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Like it did with Jimi Hendrix and Janis Joplin and so many others, the dark side of making music has claimed the life of one of the Valley's biggest talents.
Douglas Hopkins, founder and former lead guitarist of the Gin Blossoms, killed himself in his Tempe apartment Sunday with a gun he bought at a pawn shop Friday.
His death follows a decadelong bout with depression and alcoholism. He had attempted suicide six times before, including two weeks ago.
Hopkins, 32, wrote jangly guitar-oriented songs reminiscent of the Byrds and Beatles. Many of his songs refer to drinking and the pain that friends and family say he couldn't seem to escape.
"I told him I was sorry I couldn't make him happy," Hopkins' sister, Sara Bennewitz, remembers of her last conversation with him Thursday. "He just said, 'I was born unhappy.'
"I told him I loved him and that I knew I wouldn't see him again. He patted my hand and said goodbye."
Hopkins was kicked out of the Gin Blossoms, while they were recording their first major-label album, "New Miserable Experience." Lead singer Robin Williams [sic] said Hopkins became unreliable and unable to play his leads during the recording sessions.
"I credit Doug for having gotten up every morning for the last two years since that happened," Bennewitz said. "To hear your music being played and see your band on national television is really hard."
The band toured with UB40 and the Neville Brothers and played clubs nationally in its own right.
"Found Out About You"--written by Hopkins--is No. 5 on the Billboard modern rock chart and No. 60 with a bullet on the magazine's pop singles chart. The Gin Blossoms performed on the "Late Show with David Letterman" in October and they were the first band showcased on "The Jon Stewart Show," a new MTV program.
Hopkins said in an earlier interview that he didn't like the trappings of being a rock star--in-store appearances, radio station visits and interviews.
But whatever demons that seem to have driven Hopkins to put a .38-caliber pistol in his mouth and pull the trigger predate his separation from the band.
"It wasn't any single event that caused this," Bennewitz said. "It was a lifetime of unhappiness."
Music, it seemed, was his escape.
"I remember him telling me once that he could hear all the music in his head. All the different parts," said Jim Swafford, a long-time friend.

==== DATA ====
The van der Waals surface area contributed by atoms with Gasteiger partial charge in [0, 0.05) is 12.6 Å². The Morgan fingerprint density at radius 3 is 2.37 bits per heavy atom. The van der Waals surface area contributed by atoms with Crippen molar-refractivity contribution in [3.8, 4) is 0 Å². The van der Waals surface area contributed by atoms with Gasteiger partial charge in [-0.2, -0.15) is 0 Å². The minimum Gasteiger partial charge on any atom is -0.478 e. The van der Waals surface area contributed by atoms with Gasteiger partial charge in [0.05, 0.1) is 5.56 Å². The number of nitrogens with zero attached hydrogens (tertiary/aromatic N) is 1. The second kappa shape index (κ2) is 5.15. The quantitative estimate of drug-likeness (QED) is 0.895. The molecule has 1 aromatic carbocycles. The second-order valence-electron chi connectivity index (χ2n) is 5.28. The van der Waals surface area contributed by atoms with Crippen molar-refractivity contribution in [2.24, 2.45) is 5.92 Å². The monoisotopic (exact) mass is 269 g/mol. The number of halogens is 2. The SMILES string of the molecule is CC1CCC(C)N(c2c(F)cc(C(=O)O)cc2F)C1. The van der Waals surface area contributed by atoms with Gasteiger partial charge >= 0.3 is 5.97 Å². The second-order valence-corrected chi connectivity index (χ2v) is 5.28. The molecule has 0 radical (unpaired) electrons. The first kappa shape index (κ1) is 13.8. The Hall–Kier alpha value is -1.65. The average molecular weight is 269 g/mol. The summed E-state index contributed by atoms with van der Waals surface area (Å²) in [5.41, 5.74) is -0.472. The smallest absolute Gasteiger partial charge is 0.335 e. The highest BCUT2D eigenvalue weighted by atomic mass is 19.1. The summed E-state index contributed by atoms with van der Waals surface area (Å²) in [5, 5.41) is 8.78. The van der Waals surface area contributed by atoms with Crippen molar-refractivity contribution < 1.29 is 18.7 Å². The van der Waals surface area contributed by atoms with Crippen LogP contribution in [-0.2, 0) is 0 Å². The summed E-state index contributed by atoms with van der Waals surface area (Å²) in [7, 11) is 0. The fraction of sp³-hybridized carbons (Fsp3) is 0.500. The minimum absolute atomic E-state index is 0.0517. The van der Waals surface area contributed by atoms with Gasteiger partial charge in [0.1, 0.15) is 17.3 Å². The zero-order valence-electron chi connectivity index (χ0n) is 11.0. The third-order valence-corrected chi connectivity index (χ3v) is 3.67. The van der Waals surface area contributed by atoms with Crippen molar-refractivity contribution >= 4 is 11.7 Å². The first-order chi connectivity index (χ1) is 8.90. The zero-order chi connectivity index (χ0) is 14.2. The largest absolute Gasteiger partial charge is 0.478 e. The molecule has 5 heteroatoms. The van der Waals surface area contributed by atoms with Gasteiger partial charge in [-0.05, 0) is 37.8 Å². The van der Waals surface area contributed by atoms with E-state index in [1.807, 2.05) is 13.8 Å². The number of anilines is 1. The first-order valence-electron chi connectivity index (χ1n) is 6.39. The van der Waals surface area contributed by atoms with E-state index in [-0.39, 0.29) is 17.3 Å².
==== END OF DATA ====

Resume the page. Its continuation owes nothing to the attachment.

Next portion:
A 1979 graduate of McClintock High School in Tempe, Hopkins taught himself the guitar after being told he couldn't play because his fingers were too big. He also played keyboards and flute.
"We grew up in suburbia and Doug stuck out like a sore thumb," Bennewitz said. "But we were always close and my parents supported whatever he did."
Before the Gin Blossoms, Hopkins formed a series of bands including The Moral Majority, The Psalms and Algebra Ranch that played at Valley hot spots.
Hopkins graduated from Arizona State University with a bachelor's degree in sociology. Only a few blocks away, his apartment was filled with books on everything from philosophy and religion to "Emily Post's Etiquette" and dog training.
"I always thought he was just way too smart to be here on Earth," Swafford said. "He was eternally bored."
"He's one of the most intelligent men I've ever met," he said. "I learned a lot from him. He made me laugh a lot, and I'm going to miss that."
Hopkins' dry wit and wide-reaching vocabulary created songs like The Moral Majority's musical tribute to Jerry Falwell, "Jerry Doesn't Like It" and was the endless entertainment of his friends.
"His talent and musical influences reached beyond the Gin Blossoms and into the music community at large," the band said in a statement released Monday. "He was a gifted musician and his songwriting and songs were part of the very foundation upon which the band was built."
Hopkins had remained friends with band members even after their separation. After being ejected from the Gin Blossoms, Hopkins played briefly with the Chimeras, a local band.
Doug was the classic Rolling Stone-era rock 'n' roller, along with all the problems that entailed," says Karen Lander, spokeswoman for the Tempe/AZ Musicians Coalition.
"Doug was the most important figure on the local music scene. He was the most gifted songwriter...We were all hoping he would pick up the pieces and make a record that would dazzle you," Lander says. "When he came into the room with a guitar, there was a hush. You knew you were in the presence of something extraordinary."
On Friday, Hopkins bought the gun he used to take his life at a Valley pawn shop, according to police reports.
The timing caused some to speculate whether the Brady bill, signed into law last week and set to take effect March 1, would have stopped Hopkins.
Family members had been trying to have Hopkins committed for treatment, Bennewitz said, but he wouldn't cooperate.
Memorial services are scheduled for 7 p.m. Wednesday at Tempe Mortuary, 405 E. Southern Ave. Cards and gifts should be addressed to the mortuary.
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